Tokyo, a world-famous metropolis, is a melting pot for both the traditional and the ultramodern. And this is evident in the historical sites in Tokyo. Here are some interesting places in Tokyo where you can have a glimpse of its rich history:
Akasaka Palace occupies what was once an area of the Kishū
Domain in the Tokugawa Period of Japan. The parcel of land was presented to the
Imperial Household following the end of the Meiji Restoration. Construction of
the Akasaka Palace commenced in 1899 and followed a Neo-Baroque design.
Originally called Tōgū Palace, it was later on renamed when the residence of
the Crown Prince was moved to it. After World War II, the Imperial Household
relinquished Akasaka Palace to the Japanese government and housed several
government offices. After its renovation was completed in 1974, the palace
found new function as an official state guest house. In 2009, it earned
recognition as a national treasure.
Travel back in time in Tokyo’s Asakusa district. Asakusa has been a primary entertainment district in Tokyo. During the Tokugawa era, several kabuki theaters can be found in the district, as well as a red light area. Most of Asakusa has retained the traditional architecture and styles of Japan. It is home to four temples, including the Buddhist Sensō-ji that was rebuilt after World War II.
A public park in the Chūō ward of Tokyo, Hamarikyu Gardens
was opened in 1946. Set at the mouth of Sumida River, it was once a villa of Tokugawa
Tsunashige, younger brother of the 17th century Shogun. Built in
1654, it came under the Shogun’s possession when Tsunashige’s son became the
In Chiyoda, one can find the Shinto Yasukuni Shrine that Emperor Meiji ordered to be built in 1869. The shrine commemorates the Japanese who perished in the line of duty from the 19th century Boshin War to the 20th century First Indochina War. Over the years, those enshrined at the Yasukuni complex included those who died in the wars during the Meiji, Taishō and Shōwa periods, convicted war criminals, non-Japanese who perished while in service of Japan, and all those who died in World War II (including those of other nationalities).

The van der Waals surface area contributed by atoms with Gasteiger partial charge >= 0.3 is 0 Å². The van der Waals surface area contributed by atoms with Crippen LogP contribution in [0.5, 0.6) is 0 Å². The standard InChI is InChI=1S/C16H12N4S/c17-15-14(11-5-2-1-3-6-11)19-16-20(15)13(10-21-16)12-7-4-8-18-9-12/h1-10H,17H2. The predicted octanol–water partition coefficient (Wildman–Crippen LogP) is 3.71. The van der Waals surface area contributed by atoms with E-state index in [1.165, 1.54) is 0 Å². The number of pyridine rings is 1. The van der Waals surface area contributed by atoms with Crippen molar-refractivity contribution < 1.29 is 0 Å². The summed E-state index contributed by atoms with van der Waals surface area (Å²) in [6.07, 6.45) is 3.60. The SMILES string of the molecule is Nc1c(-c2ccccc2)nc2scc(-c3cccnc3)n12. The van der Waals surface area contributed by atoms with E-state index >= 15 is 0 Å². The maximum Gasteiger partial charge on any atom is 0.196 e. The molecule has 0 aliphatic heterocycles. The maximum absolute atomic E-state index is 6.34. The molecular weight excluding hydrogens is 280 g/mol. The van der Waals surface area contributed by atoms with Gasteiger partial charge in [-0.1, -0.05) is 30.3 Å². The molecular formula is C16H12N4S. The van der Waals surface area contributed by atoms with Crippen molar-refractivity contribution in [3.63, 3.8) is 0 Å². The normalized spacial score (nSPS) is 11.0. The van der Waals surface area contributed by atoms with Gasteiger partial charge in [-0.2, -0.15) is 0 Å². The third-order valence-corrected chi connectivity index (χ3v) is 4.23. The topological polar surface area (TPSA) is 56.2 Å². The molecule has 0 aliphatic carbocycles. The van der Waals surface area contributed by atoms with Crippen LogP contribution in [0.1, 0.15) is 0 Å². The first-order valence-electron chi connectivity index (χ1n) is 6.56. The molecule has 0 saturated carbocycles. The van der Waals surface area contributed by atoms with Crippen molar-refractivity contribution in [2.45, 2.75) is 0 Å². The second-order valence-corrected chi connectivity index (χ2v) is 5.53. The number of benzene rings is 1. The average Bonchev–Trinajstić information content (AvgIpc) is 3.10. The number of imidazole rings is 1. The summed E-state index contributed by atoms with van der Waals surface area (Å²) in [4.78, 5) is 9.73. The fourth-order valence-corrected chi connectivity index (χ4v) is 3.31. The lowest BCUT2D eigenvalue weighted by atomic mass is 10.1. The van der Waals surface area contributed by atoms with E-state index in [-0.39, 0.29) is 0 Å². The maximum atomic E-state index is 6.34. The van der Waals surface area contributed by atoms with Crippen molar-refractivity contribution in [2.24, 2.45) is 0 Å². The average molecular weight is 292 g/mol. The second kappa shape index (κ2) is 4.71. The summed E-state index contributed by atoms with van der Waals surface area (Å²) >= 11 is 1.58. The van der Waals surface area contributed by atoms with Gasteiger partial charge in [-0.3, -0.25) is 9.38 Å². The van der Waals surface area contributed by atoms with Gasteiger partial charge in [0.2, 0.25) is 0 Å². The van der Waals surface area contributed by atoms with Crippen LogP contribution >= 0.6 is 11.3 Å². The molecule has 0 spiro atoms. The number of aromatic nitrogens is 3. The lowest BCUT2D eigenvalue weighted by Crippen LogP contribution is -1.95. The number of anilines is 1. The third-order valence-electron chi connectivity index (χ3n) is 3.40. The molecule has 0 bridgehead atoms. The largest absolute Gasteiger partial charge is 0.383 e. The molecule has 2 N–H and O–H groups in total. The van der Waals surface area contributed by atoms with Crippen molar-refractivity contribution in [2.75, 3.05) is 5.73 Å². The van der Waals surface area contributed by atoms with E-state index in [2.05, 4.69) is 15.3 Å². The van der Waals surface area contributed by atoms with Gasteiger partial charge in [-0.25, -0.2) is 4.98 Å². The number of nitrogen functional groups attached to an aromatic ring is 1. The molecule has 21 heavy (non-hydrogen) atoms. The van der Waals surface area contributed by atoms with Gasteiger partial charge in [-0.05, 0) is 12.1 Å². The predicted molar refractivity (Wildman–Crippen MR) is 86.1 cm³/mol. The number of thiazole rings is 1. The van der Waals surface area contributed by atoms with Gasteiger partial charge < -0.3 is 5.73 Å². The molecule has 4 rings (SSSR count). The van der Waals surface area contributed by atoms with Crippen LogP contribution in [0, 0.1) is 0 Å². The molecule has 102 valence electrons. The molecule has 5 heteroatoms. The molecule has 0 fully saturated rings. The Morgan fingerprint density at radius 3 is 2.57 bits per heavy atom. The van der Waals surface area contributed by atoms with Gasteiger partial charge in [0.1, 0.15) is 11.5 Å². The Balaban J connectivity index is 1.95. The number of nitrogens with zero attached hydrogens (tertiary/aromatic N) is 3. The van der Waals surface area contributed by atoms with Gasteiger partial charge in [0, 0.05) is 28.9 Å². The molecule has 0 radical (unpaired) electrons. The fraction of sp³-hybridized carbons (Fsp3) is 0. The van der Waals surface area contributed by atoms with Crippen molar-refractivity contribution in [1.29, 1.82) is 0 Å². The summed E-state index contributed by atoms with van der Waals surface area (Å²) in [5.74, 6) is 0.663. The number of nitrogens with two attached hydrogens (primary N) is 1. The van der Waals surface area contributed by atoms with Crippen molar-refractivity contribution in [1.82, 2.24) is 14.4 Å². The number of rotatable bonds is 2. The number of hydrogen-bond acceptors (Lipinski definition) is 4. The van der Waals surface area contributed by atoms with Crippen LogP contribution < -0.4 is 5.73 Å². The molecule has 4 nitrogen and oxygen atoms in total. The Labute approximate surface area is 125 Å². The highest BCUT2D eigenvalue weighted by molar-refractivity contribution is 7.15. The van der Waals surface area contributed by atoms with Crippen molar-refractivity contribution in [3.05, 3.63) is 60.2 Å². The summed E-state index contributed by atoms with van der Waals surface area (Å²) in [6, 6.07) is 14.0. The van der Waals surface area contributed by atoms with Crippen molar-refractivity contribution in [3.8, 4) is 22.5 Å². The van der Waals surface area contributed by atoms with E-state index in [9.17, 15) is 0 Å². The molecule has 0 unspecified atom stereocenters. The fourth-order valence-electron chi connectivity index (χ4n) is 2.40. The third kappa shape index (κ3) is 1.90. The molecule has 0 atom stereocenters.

Opened in 1889, Kabuki-za is the main venue for traditional kabuki performances in Tokyo. The original wooden Kabuki-za building was destroyed in an electrical fire in 1921. Reconstruction of the theater began in 1922, retaining traditional Japanese architecture yet designed to be fireproof. While still in construction, the building once again burned down during the Great Kantō earthquake of 1923. The new building was finally completed a year later, only to be destroyed again in the World War II Allied bombings. In 1950, Kabuki-za was restored to its 1924 style. However, it was again demolished in 2010 due to issues on accessibility and structural integrity to survive earthquakes. The present theater complex was opened in 2013.